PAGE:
as a stardoll user myself, stardoll really gives a lot injustices to those “digitally poor” people who uses stardoll like me. but to those users who buy stardollers, stardoll pampers them a lot(e.g by making the cooler clothes and furnishings only for superstars-a.k.a people who buy stardollars). and also using real money for something virtual and you can’t really use anyway?i would rather buy that rico blanco or coco chanel designed pret-a-porter than stardollers!!STARDOLL IS THE MOST GREEDIEST, DISCIMINATIVE WEBSITE EVER!!!I HOPE OUR VOICES WILL BE HEARD!!!well to that callie(the editor of stardoll)and to her “voice of stardoll” our voices are not quite being heard by her and her f****ing voice of stardoll!!!EVERYTHING IS A LOT UNFAIR AT STARDOLL!! THEY ARE ALL GREEDY! WHY CANT THEY JUST MAKE REAL PAPERDOLLS OR ALBUMS AND JUST SELL IT IN STORES AND MALLS AND EVEN OUTSIDE SWEDEN???at least they have billions of euros out there!! they’re a lot corrupt than the opposition party here in the philippines!!i hope stardoll will hear our reforms and change for the better.callie’s advices are just futile… and the starplaza is hard to play, and soooo discriminative!!!
Sexandsa on September 27, 2007 ·
I think stardoll is an unwritten peice of work,and what i mean about that sentence is that comen sence says stardoll only cares are their precious money,not the children when they should think more about the childrens sakes for heavens!!
ZeMogwaï on October 4, 2007 ·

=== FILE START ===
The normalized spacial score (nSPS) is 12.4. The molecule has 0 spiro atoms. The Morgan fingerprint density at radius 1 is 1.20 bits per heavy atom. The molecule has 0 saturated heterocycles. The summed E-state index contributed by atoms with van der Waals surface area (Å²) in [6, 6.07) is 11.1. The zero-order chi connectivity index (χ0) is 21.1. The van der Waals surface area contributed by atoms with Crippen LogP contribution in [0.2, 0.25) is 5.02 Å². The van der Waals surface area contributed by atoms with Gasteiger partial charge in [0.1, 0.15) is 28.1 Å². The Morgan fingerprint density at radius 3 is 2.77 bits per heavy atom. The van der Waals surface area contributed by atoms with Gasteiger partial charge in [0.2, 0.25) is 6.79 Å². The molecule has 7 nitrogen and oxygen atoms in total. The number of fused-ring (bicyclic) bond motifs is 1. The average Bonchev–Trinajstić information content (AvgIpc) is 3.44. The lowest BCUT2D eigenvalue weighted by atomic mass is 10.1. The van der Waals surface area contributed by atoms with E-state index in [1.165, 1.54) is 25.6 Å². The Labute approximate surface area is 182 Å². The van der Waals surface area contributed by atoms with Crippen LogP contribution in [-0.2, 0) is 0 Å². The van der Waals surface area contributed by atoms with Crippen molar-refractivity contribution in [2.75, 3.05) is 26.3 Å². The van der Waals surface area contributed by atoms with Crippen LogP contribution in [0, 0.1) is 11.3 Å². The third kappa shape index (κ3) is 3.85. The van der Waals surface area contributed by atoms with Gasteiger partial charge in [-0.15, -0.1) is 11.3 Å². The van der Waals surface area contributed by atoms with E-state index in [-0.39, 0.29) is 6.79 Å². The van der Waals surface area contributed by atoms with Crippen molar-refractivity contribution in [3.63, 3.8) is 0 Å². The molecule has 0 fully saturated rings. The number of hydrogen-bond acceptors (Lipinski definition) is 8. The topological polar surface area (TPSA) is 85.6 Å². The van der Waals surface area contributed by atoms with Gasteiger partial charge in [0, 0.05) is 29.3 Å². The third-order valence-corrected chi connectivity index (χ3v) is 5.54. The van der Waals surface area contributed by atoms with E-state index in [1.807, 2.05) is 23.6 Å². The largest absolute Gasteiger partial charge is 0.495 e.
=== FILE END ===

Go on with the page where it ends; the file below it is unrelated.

Warning, the link to your fondation’s website inside the text is wrong (cybersquatter). You should remove the dash to get the right site.
Virtual philantropy ? Funny ! Is it really that funny ? When we see real organizations like entreprises or politics that open offices into virtual worlds … where are we going ?
Od on October 5, 2007 ·
I’ll just have to forward this to my sociology class, what a wierd post. How about getting in touch with Mr. Stallman and considering taking this idea a bit further, could be applied to e.g. computer software, music and movie distribution…
mariana on October 17, 2007 ·
Hello all of you,
I just read this article and some of the comments. I really have mix feeling in this issue.
I understand how sad this girls are. I also remember asking my mom when I was a child to get me more barbies, their car, their house, their kitchen, all this stuff. My mom just gave me 2 or 3 dolls, and we made the cloth together, and just got a house, that was not “the barbie house” but was very nice too. I remember having a nice childhood. In my case, my parents could have afforded all this toys, but decided they didnt want to raise a child just giving them all these toys.